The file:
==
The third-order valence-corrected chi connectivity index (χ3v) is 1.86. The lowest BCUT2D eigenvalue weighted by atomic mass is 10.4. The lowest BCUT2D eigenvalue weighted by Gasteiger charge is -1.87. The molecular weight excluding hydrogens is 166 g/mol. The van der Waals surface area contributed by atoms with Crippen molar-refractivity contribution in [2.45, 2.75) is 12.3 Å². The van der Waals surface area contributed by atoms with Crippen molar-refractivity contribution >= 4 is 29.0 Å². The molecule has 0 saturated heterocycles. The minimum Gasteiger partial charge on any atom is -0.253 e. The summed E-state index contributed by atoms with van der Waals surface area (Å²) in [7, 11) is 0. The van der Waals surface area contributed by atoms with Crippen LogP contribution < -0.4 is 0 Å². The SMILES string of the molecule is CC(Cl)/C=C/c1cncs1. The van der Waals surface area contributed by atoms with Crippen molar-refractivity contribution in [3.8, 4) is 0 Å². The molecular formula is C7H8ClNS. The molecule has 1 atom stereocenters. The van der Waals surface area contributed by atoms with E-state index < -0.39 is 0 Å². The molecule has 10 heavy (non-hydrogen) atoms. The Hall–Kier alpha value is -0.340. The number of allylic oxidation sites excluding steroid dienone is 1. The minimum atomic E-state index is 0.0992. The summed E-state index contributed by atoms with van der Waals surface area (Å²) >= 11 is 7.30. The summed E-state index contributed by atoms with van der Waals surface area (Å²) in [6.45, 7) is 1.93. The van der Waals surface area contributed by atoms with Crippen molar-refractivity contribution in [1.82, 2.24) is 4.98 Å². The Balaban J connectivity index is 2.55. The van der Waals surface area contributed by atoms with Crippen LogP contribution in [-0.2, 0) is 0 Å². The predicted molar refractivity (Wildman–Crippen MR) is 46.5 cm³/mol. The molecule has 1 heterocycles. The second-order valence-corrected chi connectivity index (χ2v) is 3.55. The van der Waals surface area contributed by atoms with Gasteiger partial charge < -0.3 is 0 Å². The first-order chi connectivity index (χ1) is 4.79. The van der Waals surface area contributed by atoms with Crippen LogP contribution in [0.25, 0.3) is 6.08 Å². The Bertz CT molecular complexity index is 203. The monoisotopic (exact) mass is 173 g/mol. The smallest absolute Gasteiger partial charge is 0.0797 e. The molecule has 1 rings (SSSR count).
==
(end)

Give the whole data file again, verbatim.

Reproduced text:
The third-order valence-corrected chi connectivity index (χ3v) is 1.86. The lowest BCUT2D eigenvalue weighted by atomic mass is 10.4. The lowest BCUT2D eigenvalue weighted by Gasteiger charge is -1.87. The molecular weight excluding hydrogens is 166 g/mol. The van der Waals surface area contributed by atoms with Crippen molar-refractivity contribution in [2.45, 2.75) is 12.3 Å². The van der Waals surface area contributed by atoms with Crippen molar-refractivity contribution >= 4 is 29.0 Å². The molecule has 0 saturated heterocycles. The minimum Gasteiger partial charge on any atom is -0.253 e. The summed E-state index contributed by atoms with van der Waals surface area (Å²) in [7, 11) is 0. The van der Waals surface area contributed by atoms with Crippen LogP contribution < -0.4 is 0 Å². The SMILES string of the molecule is CC(Cl)/C=C/c1cncs1. The van der Waals surface area contributed by atoms with Crippen molar-refractivity contribution in [3.8, 4) is 0 Å². The molecular formula is C7H8ClNS. The molecule has 1 atom stereocenters. The van der Waals surface area contributed by atoms with E-state index < -0.39 is 0 Å². The molecule has 10 heavy (non-hydrogen) atoms. The Hall–Kier alpha value is -0.340. The number of allylic oxidation sites excluding steroid dienone is 1. The minimum atomic E-state index is 0.0992. The summed E-state index contributed by atoms with van der Waals surface area (Å²) >= 11 is 7.30. The summed E-state index contributed by atoms with van der Waals surface area (Å²) in [6.45, 7) is 1.93. The van der Waals surface area contributed by atoms with Crippen molar-refractivity contribution in [1.82, 2.24) is 4.98 Å². The Balaban J connectivity index is 2.55. The van der Waals surface area contributed by atoms with Crippen LogP contribution in [-0.2, 0) is 0 Å². The predicted molar refractivity (Wildman–Crippen MR) is 46.5 cm³/mol. The molecule has 1 heterocycles. The second-order valence-corrected chi connectivity index (χ2v) is 3.55. The van der Waals surface area contributed by atoms with Gasteiger partial charge < -0.3 is 0 Å². The first-order chi connectivity index (χ1) is 4.79. The van der Waals surface area contributed by atoms with Crippen LogP contribution in [0.25, 0.3) is 6.08 Å². The Bertz CT molecular complexity index is 203. The monoisotopic (exact) mass is 173 g/mol. The smallest absolute Gasteiger partial charge is 0.0797 e. The molecule has 1 rings (SSSR count).